The reality is Nicira controls the features, capabilities, and protocols supported within OVS and when they are released. Since OVS is ‘Open’ Nicira will gladly take your free labor to develop on OVS and give you an Apache license to ‘fork’ your own distribution; but they essecntially decide which features and protocols, from what contributors will be included in the mainline distribution at what time. This basically masquerades OVS as the ‘free’ switch in a freermium business model where the vendor locks you in with their better, proprietary, paid for version. This is why many others in the networking community are looking for alturnatives to invest their time and development resources.
Furthermore, Nicira — effectively controls 2 of the 6 mainline vSwitches (OVS and Nicira’s proprietary vSwitch). This enables Nicira to leverage the OVS distribution channel to build an installed base to up-sell customers to Nicira’s propritary vSwitch. Only the much larger VMWare also enjoys this type of distribution benefit — and while the scarcity of vSwitches is a problem (3 or 6 via vSwitches controlled by VMWare & Nicira) — the bigger industry– wide issue is, at this early stage of market evolution, the amount of control these two companies have amassed on the vSwitch distribution channels to essentially block out other vSwitch vendors. One can argue that Cisco has the distribution muscle to get past this, but that still leaves the industry with three organizations controlling a) 75% of the viable vSwitches;and b) arguably a higher percentage of the vSwitch distribution channels.
This would not be a problem — if all the vSwitches supported an open, common protocol (perhaps OpenFlow or another standard) — but in this case — all of the commercially viable vSwitches by Cisco, Nicira, and VMWare support different proprietary protocols. Meaning customers get locked into an ecosystem.
How could this play out?
The real battle line is the Cloud Service Providers who demand for network overlay technologies to scale their business. Ironically — it’s many of the same CSPs who helped found the Open Network Foundation to change their cost structure — are now facing a situation of purchasing closed solutions from three vendors. Cisco and VMWare should be no surprise — they are established vendors with history of proprietary solutions.
Nicira on the other hand – is a more problematic situation — Nicira’s founders**** invented OpenFlow, are the stewards of the OpenFlow standard via Open Networking Foundation, and started On.Lab to further open SDN research — have allowed their company to a) take control of OVS contributions and roadmap while b) commandeering the OVS install base and distribution channels. This would make it trivial for Nicira to back away from OpenFlow and promote their proprietary (i.e. non-OpenFlow) protocol that only works with Nicira’s vSwitch and controller.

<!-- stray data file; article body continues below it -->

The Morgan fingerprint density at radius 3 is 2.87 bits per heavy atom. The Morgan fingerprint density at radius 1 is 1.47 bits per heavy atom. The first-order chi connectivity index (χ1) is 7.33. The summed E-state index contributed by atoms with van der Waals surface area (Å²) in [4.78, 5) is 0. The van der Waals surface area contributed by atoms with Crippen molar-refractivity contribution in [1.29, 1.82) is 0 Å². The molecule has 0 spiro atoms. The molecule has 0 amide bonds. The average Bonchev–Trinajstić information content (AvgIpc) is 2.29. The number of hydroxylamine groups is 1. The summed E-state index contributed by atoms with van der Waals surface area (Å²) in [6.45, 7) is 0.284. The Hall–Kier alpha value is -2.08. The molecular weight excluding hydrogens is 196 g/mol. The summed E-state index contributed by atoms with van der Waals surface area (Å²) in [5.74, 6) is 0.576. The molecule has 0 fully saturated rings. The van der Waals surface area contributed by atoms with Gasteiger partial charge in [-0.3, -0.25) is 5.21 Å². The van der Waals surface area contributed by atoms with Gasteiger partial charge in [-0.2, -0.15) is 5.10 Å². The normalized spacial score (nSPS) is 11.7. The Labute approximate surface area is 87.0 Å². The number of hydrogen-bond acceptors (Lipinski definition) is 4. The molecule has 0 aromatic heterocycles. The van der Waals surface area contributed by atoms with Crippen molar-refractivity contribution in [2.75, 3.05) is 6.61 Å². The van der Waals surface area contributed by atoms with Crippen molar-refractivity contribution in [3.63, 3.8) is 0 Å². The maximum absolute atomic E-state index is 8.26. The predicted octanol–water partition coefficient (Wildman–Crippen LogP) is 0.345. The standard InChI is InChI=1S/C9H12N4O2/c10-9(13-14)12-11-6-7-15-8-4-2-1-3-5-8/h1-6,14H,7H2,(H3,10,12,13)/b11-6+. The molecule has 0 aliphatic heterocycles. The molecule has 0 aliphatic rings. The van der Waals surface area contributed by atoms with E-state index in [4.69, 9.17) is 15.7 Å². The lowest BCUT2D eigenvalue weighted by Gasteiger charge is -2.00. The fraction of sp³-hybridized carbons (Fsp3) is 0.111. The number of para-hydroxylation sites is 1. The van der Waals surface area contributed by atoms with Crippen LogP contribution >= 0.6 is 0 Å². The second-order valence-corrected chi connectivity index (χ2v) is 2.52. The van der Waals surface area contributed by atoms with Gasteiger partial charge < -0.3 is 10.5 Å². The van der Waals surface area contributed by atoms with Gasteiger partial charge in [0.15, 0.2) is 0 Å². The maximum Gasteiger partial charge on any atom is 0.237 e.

At the same time, Nicira has the power to ‘slow’ adoption of any technical advances or progress of OpenFlow by dragging the development or release of advanced OpenFlow standards on OVS. This would further distance Nicira and their proprietary approach from OpenFlow by effectively delaying a viable alternative from emerging — all while Nicira’s founders lead the Open Network Foundation guiding and encouraging 70+ member companies to make investments in OpenFlow.
If the inventors and stewards of OpenFlow were to abandon it (instead of work with the community to improve it) — any chance OpenFlow had to become a commercially viable solution would likely evaporate while killing the Open Network Foundation in the process.
This is the exact scenario we are privately being consulted with by senior business and technology executives at leading cloud service providers, networking vendors, and traditional service providers — and provides context around their questions of a) how can the industry create and support an open-source vSwitch that is truly independent from any one vendor; or b) a proprietary vSwitch they can control and own to ‘keep up with the Nicira’s’.
Where do we go from here:
I don’t have an answer today — though we are spending significant time on this topic — we’d love to hear and discuss your point of view and ideas.
* We define cloud service providers to include: SaaS vendors, internet exchanges, service providers, hosting providers, or mobile carriers, cloud platforms, web 2.0 companies.
** There’s also LINC is a brand-new open-source vSwitch that’s mostly lead and controlled by InfoBlox written in Erlang, a relatively obscure programing language
*** Similar situation for Indigo and Xorplus, they are respectfully controlled by Big Switch and Pica 8.
**** Martin Casado, Scott Shenker and Nick McKeown are a) co-inventors of OpenFlow; and b) founders and officers of Nicira; additionally Nick and Scott are founders and board members of the Open Network Foundation responsible for the advancement of OpenFlow; and founders and officers of ON.Lab.